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The CBR matrix gives an overall visual representation of CBR. The matrix illustrates the different sectors, which can make up a CBR strategy.
It consists of five key components, each divided into five key elements. Each of these elements will have a dedicated chapter in the guidelines. The elements are sub-divided into content headings. Each element has between four to nine key content headings.
The components and elements are underpinned by a number of principles which inform the work. These principles are intended to be translated into tangible ways of working and should be observable in programme activities.
It is a ‘pick and mix’ series of options, a set of components and elements from which the practitioner can select. Any one programme may choose to address only some of the components and elements. The matrix should not be seen as sequential. At the same time, the implementer needs to be in touch with other key organizations that usually take care of other components/elements.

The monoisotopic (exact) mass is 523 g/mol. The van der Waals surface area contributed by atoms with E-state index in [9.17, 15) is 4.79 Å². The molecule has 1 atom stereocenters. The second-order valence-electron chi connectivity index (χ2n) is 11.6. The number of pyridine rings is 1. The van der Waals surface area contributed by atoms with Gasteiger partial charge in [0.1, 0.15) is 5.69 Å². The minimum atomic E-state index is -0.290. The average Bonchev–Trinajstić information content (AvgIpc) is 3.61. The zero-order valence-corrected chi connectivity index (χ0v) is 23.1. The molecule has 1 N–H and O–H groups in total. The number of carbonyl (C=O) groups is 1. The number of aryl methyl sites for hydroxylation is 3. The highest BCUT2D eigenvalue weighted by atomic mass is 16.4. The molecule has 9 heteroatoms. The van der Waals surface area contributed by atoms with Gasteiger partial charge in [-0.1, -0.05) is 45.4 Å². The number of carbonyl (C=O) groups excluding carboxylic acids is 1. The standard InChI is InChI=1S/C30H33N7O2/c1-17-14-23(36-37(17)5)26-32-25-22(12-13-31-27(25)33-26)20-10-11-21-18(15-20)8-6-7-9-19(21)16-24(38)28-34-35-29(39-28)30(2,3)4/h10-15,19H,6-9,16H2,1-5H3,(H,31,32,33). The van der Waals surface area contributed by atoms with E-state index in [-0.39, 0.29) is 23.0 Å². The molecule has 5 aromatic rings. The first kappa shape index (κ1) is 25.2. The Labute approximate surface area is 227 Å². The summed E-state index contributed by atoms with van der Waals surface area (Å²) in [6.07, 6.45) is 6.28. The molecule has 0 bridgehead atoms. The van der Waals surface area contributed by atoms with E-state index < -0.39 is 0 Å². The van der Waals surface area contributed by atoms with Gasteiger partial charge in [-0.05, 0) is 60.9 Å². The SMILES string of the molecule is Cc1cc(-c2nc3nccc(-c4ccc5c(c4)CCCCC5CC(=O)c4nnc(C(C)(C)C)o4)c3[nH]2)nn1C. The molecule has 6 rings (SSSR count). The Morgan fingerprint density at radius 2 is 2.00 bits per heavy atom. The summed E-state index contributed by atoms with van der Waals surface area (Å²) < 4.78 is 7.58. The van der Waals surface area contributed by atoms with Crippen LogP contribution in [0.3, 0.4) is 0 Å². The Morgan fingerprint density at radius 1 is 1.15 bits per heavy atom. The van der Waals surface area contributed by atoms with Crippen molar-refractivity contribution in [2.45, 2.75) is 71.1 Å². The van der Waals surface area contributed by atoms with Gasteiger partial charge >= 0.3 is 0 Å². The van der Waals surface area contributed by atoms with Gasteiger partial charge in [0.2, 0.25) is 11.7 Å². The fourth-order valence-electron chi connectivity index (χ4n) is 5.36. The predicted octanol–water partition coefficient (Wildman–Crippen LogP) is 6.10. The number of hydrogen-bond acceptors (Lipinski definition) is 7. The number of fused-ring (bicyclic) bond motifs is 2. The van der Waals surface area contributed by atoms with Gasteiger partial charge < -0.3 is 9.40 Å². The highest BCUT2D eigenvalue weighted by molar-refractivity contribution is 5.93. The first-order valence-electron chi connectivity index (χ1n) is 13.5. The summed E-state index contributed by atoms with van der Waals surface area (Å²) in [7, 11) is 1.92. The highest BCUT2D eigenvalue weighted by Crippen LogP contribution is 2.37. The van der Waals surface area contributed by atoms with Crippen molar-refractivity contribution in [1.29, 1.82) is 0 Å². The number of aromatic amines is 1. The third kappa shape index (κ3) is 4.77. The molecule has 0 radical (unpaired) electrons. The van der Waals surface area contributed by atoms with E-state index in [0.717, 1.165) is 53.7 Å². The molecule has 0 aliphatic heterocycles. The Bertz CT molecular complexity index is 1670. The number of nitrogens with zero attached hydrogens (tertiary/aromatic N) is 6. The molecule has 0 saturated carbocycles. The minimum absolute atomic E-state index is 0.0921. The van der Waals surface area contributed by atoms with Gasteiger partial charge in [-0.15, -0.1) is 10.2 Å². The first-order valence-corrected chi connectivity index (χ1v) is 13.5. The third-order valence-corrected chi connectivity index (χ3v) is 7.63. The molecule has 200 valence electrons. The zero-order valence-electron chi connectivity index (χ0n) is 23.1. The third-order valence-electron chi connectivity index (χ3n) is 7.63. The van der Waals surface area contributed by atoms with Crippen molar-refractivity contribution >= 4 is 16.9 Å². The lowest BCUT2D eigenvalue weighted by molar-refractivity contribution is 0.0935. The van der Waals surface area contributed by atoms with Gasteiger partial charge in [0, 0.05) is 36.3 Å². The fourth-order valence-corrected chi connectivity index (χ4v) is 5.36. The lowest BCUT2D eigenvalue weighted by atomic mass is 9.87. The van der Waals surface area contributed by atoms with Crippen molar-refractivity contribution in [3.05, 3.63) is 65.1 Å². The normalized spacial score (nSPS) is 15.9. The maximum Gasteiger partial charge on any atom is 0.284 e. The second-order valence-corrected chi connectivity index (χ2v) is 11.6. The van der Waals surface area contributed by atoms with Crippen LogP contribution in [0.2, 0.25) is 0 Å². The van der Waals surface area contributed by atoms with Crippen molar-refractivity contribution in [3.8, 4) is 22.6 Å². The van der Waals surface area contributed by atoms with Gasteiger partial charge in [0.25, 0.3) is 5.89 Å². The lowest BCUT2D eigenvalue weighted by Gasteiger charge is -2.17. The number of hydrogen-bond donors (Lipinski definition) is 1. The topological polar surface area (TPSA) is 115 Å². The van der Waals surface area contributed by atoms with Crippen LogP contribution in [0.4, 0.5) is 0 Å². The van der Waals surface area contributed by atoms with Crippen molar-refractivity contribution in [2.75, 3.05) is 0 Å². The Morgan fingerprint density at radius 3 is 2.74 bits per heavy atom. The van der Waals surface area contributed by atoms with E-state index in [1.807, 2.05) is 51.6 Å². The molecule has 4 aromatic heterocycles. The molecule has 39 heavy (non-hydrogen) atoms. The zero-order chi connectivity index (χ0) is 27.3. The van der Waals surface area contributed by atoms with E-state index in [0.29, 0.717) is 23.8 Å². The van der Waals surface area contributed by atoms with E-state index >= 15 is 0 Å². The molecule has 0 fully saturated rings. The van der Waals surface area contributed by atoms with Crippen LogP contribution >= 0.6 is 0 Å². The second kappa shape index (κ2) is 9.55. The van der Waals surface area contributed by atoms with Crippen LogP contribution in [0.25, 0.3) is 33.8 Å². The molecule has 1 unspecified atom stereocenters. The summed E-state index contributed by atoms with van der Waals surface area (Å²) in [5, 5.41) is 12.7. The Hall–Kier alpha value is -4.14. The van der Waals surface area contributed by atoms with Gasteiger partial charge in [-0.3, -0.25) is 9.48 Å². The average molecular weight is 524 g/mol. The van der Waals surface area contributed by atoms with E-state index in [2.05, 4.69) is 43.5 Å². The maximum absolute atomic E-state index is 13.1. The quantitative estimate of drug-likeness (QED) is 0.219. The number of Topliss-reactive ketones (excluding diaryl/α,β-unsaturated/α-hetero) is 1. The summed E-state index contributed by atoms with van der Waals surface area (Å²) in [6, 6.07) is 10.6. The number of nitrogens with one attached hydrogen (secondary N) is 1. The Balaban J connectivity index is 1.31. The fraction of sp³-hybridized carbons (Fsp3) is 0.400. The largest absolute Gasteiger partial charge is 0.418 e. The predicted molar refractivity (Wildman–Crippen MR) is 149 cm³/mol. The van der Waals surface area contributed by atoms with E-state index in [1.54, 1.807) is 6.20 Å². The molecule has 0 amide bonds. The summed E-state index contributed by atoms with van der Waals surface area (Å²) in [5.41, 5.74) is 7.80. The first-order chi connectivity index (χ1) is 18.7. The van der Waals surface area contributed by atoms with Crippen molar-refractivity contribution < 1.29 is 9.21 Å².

The CBR practitioner may choose:
The most practical entry point for the programme, for example, an initiative on primary schooling or organizing parents of children with disabilities. The next logical steps to build up the programme, for example, an initiative on ante-natal and primary health care; And so on…until a coherent programme of appropriate components and elements is formed, supported by a strong set of cross-sector alliances and partnerships.